Warehousing the Beverage Industry
By: Morgan Williams, Marketing Design Coordinator
As the economy has improved over the last five years, consumers have enjoyed a rise in disposable income, allowing them to branch out and change their beverage preferences. This has resulted in many consumers opting for more expensive or premium beverages. At the same time, many have become more health-conscious when it comes to their drink choices.
With demand at an all-time high for healthy, flavorful beverages, so too is the demand on beverage manufacturers and distributors to move these products quicker and more efficiently. Increased speed and productivity requirements are forcing the beverage industry to turn to automation. An automated storage and retrieval system (AS/RS) coupled with a software application such as a warehouse execution system (WES), for example, can reduce inventory levels and increase order fulfillment accuracy. By integrating a WES with an AS/RS, organizations have total control over their inventory. Whether it is a slow-moving beverage for the winter months, or a drink that is popular year round, software applications are being used to help bring products to the market in a more efficient manner.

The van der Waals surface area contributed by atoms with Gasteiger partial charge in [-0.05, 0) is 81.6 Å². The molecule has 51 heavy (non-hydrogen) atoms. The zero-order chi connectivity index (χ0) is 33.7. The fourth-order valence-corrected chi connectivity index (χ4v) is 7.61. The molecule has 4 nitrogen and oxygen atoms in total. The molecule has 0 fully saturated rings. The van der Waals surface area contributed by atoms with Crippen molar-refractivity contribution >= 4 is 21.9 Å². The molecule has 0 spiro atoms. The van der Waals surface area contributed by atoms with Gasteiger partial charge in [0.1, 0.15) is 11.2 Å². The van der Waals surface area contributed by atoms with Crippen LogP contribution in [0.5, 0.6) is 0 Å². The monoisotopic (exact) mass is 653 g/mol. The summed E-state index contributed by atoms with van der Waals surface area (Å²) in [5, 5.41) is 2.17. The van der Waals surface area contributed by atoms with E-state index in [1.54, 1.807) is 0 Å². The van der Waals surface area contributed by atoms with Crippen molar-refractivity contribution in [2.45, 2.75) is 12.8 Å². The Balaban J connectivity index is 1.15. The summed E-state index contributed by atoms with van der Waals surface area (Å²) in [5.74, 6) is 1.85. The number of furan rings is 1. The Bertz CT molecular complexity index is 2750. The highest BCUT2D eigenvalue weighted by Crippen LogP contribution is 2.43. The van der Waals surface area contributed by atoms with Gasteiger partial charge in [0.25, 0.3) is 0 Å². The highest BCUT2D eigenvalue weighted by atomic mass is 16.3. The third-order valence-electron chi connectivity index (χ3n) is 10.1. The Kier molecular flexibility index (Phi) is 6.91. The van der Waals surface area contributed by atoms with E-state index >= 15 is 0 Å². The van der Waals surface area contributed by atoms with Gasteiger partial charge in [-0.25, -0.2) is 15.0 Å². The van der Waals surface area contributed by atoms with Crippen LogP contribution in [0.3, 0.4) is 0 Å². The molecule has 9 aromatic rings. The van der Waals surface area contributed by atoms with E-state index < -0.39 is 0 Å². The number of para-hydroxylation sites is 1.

A WES is an integrated warehouse management system (WMS) and warehouse control system (WCS) that eliminates the need for separate applications. It is imperative that the WMS and WCS are tightly coupled in an automated facility. If they are not, then product auditability and traceability can be compromised. The use of interdependent applications can also increase the intricacy of transaction processing, ultimately becoming less efficient for the operator. Having a single WES controlling all warehouse functionality greatly reduces the complexity of using several “function-specific” applications.
A WES can offer a real-time view of material handling equipment, labor status, and other KPIs that are crucial to an efficient warehouse operation. And size doesn’t matter. Because of its flexible structure, a WES can enable companies of all sizes to select the functionality needed to address their specific warehousing needs. As the size of the operation grows, an integrated system has the flexibility to grow with it.
So what does this mean for the beverage industry?
For most, this means doing things a bit differently in order to operate more efficiently, improve customer satisfaction and cut costs. As real estate costs continue to grow, the need to store more products in a smaller footprint will continue to drive companies to consider alternatives, like warehouse automation technology. The ability to manage inventory levels more closely and the need to provide unparalleled solutions for product traceability will require the beverage industry to further look into the benefits of warehouse execution system applications to manage their distribution and supply chain networks.